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Laparoscopic Weight Loss Surgery - The Minimally Invasive Approach
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People who are researching their weight loss surgery options are usually very curious about laparoscopic, or minimally invasive, weight loss surgery. The reasons why are obvious. When applied to surgery, the phrase "minimally invasive" can seem pretty appealing.

But what exactly is laparoscopic weight loss surgery, and how is it minimally invasive? These are the questions we will answer in this article.

Laparoscopic or Minimally Invasive Surgery

Before we talk about laparoscopic weight loss surgery, let's first define the medical term "laparoscopic." The rest of this article will make more sense if we start with the basic terminology at work here.

Laparoscopic is simply the adjective form of laparoscopy, which describes a type of minimally invasive surgery in which a small incision is made to allow for the use of a laparoscope -- essentially an extremely thin fiber-optic camera. By inserting this camera or "scope" (along with other devices) into the incision, surgeons can perform a particular procedure in a less invasive manner. In this context, "less invasive" simply means smaller incisions and a less damaging entry into the body.

As you might imagine, the primary advantage of laparoscopic or minimally invasive surgery (as compared to "open surgery") is, in most cases, a quicker recovery period for the patient.

Minimally Invasive Weight Loss Surgery

Armed with a better understanding of laparoscopic surgery, you can now realize why minimally invasive weight loss surgery appeals to people who are considering surgery. After all, who wouldn't want a quicker recovery?

The important thing to realize is that there are several types of weight loss surgeries available, and most of them have a minimally invasive laparoscopic alternative. Let's talk about the laparoscopic methods for two popular types of weight loss surgery -- gastric bypass and gastric banding.

Laparoscopic Surgery - The Gastric Bypass

Take the gastric bypass surgery, for example -- one of the most common types of bariatric weight-loss surgery. A gastric bypass essentially reduces the patient's stomach capacity by sectioning off a smaller portion of the stomach and then "bypassing" the small intestine … hence the name gastric bypass. As you would imagine based on that description, this is a significant level of surgery with a significant recovery period.

But by taking the laparoscopic weight loss surgery approach here, the gastric bypass can be less invasive (and therefore less damaging) to the patient. In many cases, the minimally invasive laparoscopic technique has been shown to expedite recovery time while decreasing the amount of post-operative pain.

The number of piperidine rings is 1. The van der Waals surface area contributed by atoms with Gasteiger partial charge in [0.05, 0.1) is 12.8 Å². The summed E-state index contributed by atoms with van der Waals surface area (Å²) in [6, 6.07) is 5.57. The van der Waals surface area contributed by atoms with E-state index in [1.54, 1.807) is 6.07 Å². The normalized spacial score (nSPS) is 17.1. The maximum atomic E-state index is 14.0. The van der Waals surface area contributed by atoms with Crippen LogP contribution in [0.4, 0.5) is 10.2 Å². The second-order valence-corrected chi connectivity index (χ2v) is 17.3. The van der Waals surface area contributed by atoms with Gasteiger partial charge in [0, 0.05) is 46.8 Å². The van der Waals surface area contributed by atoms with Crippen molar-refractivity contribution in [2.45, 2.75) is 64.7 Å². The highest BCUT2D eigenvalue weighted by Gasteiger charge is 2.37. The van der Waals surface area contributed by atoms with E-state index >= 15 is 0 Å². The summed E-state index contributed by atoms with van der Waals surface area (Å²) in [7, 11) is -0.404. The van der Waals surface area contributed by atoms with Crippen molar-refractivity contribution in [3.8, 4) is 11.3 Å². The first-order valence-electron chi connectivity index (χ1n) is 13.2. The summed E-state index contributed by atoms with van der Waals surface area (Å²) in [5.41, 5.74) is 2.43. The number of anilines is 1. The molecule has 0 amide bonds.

Laparoscopic Approach to Gastric Banding

As a weight loss surgery option, the adjustable gastric band has become increasingly popular in recent years. This type of surgery (often called LAP-BAND surgery, in reference to a particular product name), seeks to achieve similar end-results as the gastric bypass. But it goes about achieving those results differently. With a banding procedure, an adjustable band -- usually made of silicon -- is inserted around the upper part of the patient's stomach to create the smaller stomach "pouch" described earlier.

As with gastric bypass, this type of weight loss surgery can be done in laparoscopic fashion. In fact, laparoscopic adjustable banding is part of the acronym that makes up the product name LAP-BAND System, a popular banding product made by Allergan, Inc.

Laparoscopic Weight Loss Surgery is Still Surgery

In closing, I'd like to remind you that laparoscopic surgery is still surgery. "That's silly," you might say, "of course it's still surgery." What I mean is this. Some people have a tendency to think that minimally invasive means "risk free," and this is obviously not the case. All surgeries have potential risks and complications, and that applies to laparoscopic weight loss surgeries as well.

Before deciding on a surgery option (or even to have surgery in the first place), always consult an experiences surgeon, seek second opinions, and do plenty of research on your own. This article is not meant to "glamorize" weight loss surgery in any way. It is only meant to explain the widely accepted benefits and definitions of laparoscopic weight loss surgery.

By Brandon Cornett
All rights reserved. Any reproducing of this article must have the author name and all the links intact.


Biography: Brandon Cornett is the publisher of Bariatric Learning Center, an educational website that covers all aspects of surgery for weight loss and related topics.

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